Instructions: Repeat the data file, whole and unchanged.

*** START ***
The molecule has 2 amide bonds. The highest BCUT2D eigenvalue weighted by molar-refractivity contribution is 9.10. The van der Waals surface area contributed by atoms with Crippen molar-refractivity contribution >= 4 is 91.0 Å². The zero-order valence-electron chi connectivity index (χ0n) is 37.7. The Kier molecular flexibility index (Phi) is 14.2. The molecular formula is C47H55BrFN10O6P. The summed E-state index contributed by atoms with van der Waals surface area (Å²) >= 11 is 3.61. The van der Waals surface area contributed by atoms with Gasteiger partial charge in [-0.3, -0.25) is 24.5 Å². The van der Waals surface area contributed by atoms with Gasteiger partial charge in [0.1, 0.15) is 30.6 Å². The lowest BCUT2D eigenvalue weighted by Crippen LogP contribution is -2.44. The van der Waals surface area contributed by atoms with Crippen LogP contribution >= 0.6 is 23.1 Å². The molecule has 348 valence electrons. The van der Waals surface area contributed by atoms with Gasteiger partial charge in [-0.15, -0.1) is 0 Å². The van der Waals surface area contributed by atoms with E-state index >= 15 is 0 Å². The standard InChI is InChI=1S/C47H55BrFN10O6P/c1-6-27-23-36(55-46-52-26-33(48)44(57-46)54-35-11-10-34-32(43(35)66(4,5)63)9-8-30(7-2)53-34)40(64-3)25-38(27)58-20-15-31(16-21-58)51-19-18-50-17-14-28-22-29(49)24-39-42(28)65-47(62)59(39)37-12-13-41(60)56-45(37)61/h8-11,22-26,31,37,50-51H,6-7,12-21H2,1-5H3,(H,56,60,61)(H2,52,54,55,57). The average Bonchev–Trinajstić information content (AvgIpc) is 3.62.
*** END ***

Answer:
The molecule has 2 amide bonds. The highest BCUT2D eigenvalue weighted by molar-refractivity contribution is 9.10. The van der Waals surface area contributed by atoms with Crippen molar-refractivity contribution >= 4 is 91.0 Å². The zero-order valence-electron chi connectivity index (χ0n) is 37.7. The Kier molecular flexibility index (Phi) is 14.2. The molecular formula is C47H55BrFN10O6P. The summed E-state index contributed by atoms with van der Waals surface area (Å²) >= 11 is 3.61. The van der Waals surface area contributed by atoms with Gasteiger partial charge in [-0.3, -0.25) is 24.5 Å². The van der Waals surface area contributed by atoms with Gasteiger partial charge in [0.1, 0.15) is 30.6 Å². The lowest BCUT2D eigenvalue weighted by Crippen LogP contribution is -2.44. The van der Waals surface area contributed by atoms with Crippen LogP contribution >= 0.6 is 23.1 Å². The molecule has 348 valence electrons. The van der Waals surface area contributed by atoms with Gasteiger partial charge in [-0.15, -0.1) is 0 Å². The van der Waals surface area contributed by atoms with E-state index >= 15 is 0 Å². The standard InChI is InChI=1S/C47H55BrFN10O6P/c1-6-27-23-36(55-46-52-26-33(48)44(57-46)54-35-11-10-34-32(43(35)66(4,5)63)9-8-30(7-2)53-34)40(64-3)25-38(27)58-20-15-31(16-21-58)51-19-18-50-17-14-28-22-29(49)24-39-42(28)65-47(62)59(39)37-12-13-41(60)56-45(37)61/h8-11,22-26,31,37,50-51H,6-7,12-21H2,1-5H3,(H,56,60,61)(H2,52,54,55,57). The average Bonchev–Trinajstić information content (AvgIpc) is 3.62.